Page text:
Lord Faulkner of Worcester: My Lords, may I ask the Minister a slightly shorter question? Is he aware of the contribution that heritage railways make to the tourist economy? On the latest estimate, is somewhere between £250 million and £300 million a year, particularly in the coastal and rural areas to which he referred in his Answer. Could he please have a look at the Written Answer his noble friend Lord Henley gave...
Lord Faulkner of Worcester: My Lords, in my enthusiasm to ask my question, I omitted to declare my interest as president of the Heritage Railway Association.
Outcome of the review of the Scrap Metal Dealers Act 2013 – Lord Faulkner of Worcester.
Lord Faulkner of Worcester: To ask Her Majesty's Government what assessment they have made of the continued availability of coal at an affordable price for (1) heritage steam locomotive, (2) traction engine, and (3) stationary engine, operations.
Lord Faulkner of Worcester: My Lords, in the third Division earlier this evening on Amendment 110A, the number of noble Lords voting Content was 247, not 245 as announced in the Chamber. As a result of the House accepting Amendment 70, I am unable to call Amendments 70A and 70B and the amendments to those amendments for reasons of pre-emption.
Lord Faulkner of Worcester: I advise the House that if Amendment 70 were agreed to, I would not be able to call Amendments 70A to 70BB because of pre-emption.
Lord Faulkner of Worcester: It may be for the convenience of the House if I remind your Lordships that we are debating Amendment 70 and the other amendments in the group. The noble Baroness, Lady Neville-Rolfe, spoke to Amendment 84, which is grouped with Amendment 70 —but agreeing to Amendment 70 is the question before the House.
Lord Faulkner of Worcester: My Lords, I want to underline what the noble Lord, Lord Kerslake, said about the role of David Lammy MP and the Guardian newspaper, in particular the work of Amelia Gentleman in bringing this whole matter to light over the past few weeks. I feel bound to say that someone in the Home Office should have taken the trouble to read the debate on Windrush that we had in Grand Committee on 18...
Lord Faulkner of Worcester: My Lords, would it be helpful if the House were reminded of what the Companion says about procedure on Urgent Questions? They are treated as Private Notice Questions, which in turn are treated as similar to normal Oral Questions. In particular, the answers and supplementary questions on a Private Notice Question must be brief to allow as many people as possible to come in.
Lord Faulkner of Worcester: My Lords, is the Minister aware that on 18 January, on a Motion from the noble Baroness, Lady Berridge, the Grand Committee of your Lordships’ House debated the centenary of the arrival of the merchant vessel “Empire Windrush”? In that debate, I raised the cases of Paulette Wilson and Anthony Bryan and asked the noble Lord, Lord Bourne of Aberystwyth, if he could reply to me about the...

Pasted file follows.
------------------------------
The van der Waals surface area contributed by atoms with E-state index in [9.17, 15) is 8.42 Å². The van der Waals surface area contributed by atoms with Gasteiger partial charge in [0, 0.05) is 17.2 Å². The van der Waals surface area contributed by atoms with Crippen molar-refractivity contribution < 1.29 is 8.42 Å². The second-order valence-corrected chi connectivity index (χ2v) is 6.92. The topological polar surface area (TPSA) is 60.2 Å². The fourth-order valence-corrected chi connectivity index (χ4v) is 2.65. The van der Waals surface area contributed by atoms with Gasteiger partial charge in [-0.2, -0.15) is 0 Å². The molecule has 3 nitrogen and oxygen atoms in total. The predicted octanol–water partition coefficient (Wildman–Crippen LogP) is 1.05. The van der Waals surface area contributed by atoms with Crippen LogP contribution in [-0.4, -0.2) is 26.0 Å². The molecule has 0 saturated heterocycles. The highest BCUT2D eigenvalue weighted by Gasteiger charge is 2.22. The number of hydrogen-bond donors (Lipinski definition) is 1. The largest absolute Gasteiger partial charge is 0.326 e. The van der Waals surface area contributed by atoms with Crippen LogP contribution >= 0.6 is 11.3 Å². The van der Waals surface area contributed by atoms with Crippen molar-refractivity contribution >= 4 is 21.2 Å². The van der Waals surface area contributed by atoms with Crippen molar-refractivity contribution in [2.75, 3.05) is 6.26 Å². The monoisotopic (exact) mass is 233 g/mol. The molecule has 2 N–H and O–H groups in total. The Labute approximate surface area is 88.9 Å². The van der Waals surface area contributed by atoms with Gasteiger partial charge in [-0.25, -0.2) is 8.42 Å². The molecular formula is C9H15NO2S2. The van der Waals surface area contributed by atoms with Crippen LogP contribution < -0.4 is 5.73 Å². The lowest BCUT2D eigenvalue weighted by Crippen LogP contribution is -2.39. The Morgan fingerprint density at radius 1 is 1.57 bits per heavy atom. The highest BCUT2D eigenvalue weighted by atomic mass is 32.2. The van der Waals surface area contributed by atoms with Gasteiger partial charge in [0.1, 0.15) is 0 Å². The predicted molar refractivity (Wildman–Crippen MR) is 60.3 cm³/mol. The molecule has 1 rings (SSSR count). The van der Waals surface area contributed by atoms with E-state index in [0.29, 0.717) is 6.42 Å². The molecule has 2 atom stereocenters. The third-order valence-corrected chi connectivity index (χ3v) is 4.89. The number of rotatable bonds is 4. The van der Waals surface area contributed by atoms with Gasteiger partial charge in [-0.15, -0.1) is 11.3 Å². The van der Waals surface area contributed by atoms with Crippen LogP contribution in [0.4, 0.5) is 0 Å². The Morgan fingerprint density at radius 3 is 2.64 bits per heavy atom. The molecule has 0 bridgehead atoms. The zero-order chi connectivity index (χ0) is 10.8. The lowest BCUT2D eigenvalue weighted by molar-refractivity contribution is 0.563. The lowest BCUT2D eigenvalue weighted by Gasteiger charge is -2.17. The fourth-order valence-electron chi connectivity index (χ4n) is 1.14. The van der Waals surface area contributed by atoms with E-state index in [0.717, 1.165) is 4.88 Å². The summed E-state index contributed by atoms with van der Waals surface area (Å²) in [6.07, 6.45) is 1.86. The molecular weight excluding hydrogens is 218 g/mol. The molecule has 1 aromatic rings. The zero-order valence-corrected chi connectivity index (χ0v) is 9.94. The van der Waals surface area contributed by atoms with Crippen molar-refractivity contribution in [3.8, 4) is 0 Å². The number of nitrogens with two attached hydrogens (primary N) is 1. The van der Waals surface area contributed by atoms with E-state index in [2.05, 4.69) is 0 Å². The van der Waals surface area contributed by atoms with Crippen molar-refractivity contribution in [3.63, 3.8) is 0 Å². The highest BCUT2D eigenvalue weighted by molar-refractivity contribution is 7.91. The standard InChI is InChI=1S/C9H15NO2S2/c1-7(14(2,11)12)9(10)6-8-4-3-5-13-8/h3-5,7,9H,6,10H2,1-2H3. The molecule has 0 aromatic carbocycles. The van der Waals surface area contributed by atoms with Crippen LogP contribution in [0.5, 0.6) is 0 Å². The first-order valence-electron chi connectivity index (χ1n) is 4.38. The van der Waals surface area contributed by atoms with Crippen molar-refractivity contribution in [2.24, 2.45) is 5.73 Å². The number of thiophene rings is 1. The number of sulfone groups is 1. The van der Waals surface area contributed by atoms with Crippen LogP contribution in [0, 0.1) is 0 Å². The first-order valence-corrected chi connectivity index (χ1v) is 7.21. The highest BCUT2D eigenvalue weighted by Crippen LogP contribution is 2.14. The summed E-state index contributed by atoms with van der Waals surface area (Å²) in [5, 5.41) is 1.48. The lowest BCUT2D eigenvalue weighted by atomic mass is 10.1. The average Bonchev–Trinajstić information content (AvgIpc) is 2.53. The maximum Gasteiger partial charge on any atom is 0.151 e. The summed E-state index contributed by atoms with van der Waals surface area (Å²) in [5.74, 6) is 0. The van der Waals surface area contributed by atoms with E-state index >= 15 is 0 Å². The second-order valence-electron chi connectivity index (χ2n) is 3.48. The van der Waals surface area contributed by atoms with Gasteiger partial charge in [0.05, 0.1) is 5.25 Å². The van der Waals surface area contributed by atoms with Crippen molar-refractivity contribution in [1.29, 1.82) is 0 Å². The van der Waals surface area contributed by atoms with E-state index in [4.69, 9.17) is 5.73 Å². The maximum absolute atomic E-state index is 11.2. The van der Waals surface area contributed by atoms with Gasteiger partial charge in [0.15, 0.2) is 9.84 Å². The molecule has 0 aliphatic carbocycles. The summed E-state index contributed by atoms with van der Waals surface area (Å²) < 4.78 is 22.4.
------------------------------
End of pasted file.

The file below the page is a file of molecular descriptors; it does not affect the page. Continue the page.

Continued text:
Lord Faulkner of Worcester: My Lords, does the Minister agree that one of the undesirable effects of the rise in property values, particularly in inner cities, and the introduction of substantial sums of extra money into football at all levels, has been the growth of what one might call less desirable individuals coming in to own and run clubs—and in some cases to close them down, as we have heard this afternoon? Does...
Lord Faulkner of Worcester: My Lords, in congratulating the noble Lord, Lord Holmes of Richmond, on his Question and supplementary, with which I agree totally, does the Minister agree with Dame Julia Goodfellow, president of Universities UK, who says that, “it is important to remember that international students also enrich our campuses and the experience of UK students, both academically and culturally Many return...
Lord Faulkner of Worcester: Is there any serious member of Her Majesty’s Government—with the possible exception of the Prime Minister—who does not believe that overseas students should not be included in immigration statistics? Is it not time that this change was made and a message of hope given to our universities?
Lord Faulkner of Worcester: To ask Her Majesty's Government why reverse charge VAT has been applied to products such as mobile phones and gold, but not to scrap metal.
Lord Faulkner of Worcester: To ask Her Majesty's Government what steps HMRC is taking to tackle carousel or missing trader intra-community fraud in the scrap metal sector.
Lord Faulkner of Worcester: To ask Her Majesty's Government what discussions they have had with scrap metal trade bodies about reverse charge VAT.
Lord Faulkner of Worcester: To ask Her Majesty's Government how much potential revenue they estimate the Government is losing each year through carousel or missing trader intra-community fraud.
Lord Faulkner of Worcester: The noble Lord must move the amendment before he can withdraw it.
Lord Faulkner of Worcester: It is the property of the Committee until the noble Lord obtains its permission to do so. Amendment 48 withdrawn. House resumed. House adjourned at 12.46 am.
Lord Faulkner of Worcester: My Lords, I must advise the Committee that if this amendment were agreed to, I would be unable to call Amendments 44 or 45 for reasons of pre-emption.